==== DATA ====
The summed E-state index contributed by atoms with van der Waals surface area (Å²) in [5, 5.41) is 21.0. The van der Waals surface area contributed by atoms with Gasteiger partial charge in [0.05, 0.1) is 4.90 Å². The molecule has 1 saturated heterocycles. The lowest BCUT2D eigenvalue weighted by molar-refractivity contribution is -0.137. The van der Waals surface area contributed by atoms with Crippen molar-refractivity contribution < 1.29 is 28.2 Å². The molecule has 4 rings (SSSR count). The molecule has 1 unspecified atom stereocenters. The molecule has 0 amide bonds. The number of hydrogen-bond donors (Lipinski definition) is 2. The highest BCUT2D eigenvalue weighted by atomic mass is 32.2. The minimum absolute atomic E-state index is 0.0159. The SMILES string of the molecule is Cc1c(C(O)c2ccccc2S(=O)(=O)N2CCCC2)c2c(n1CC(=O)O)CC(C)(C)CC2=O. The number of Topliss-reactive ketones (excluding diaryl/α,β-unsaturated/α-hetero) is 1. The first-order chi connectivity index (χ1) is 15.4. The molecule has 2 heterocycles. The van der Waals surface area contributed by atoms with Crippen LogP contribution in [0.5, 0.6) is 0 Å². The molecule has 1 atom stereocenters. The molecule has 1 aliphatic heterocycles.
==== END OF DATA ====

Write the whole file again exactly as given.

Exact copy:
The summed E-state index contributed by atoms with van der Waals surface area (Å²) in [5, 5.41) is 21.0. The van der Waals surface area contributed by atoms with Gasteiger partial charge in [0.05, 0.1) is 4.90 Å². The molecule has 1 saturated heterocycles. The lowest BCUT2D eigenvalue weighted by molar-refractivity contribution is -0.137. The van der Waals surface area contributed by atoms with Crippen molar-refractivity contribution < 1.29 is 28.2 Å². The molecule has 4 rings (SSSR count). The molecule has 1 unspecified atom stereocenters. The molecule has 0 amide bonds. The number of hydrogen-bond donors (Lipinski definition) is 2. The highest BCUT2D eigenvalue weighted by atomic mass is 32.2. The minimum absolute atomic E-state index is 0.0159. The SMILES string of the molecule is Cc1c(C(O)c2ccccc2S(=O)(=O)N2CCCC2)c2c(n1CC(=O)O)CC(C)(C)CC2=O. The number of Topliss-reactive ketones (excluding diaryl/α,β-unsaturated/α-hetero) is 1. The first-order chi connectivity index (χ1) is 15.4. The molecule has 2 heterocycles. The van der Waals surface area contributed by atoms with Crippen LogP contribution in [0.5, 0.6) is 0 Å². The molecule has 1 atom stereocenters. The molecule has 1 aliphatic heterocycles.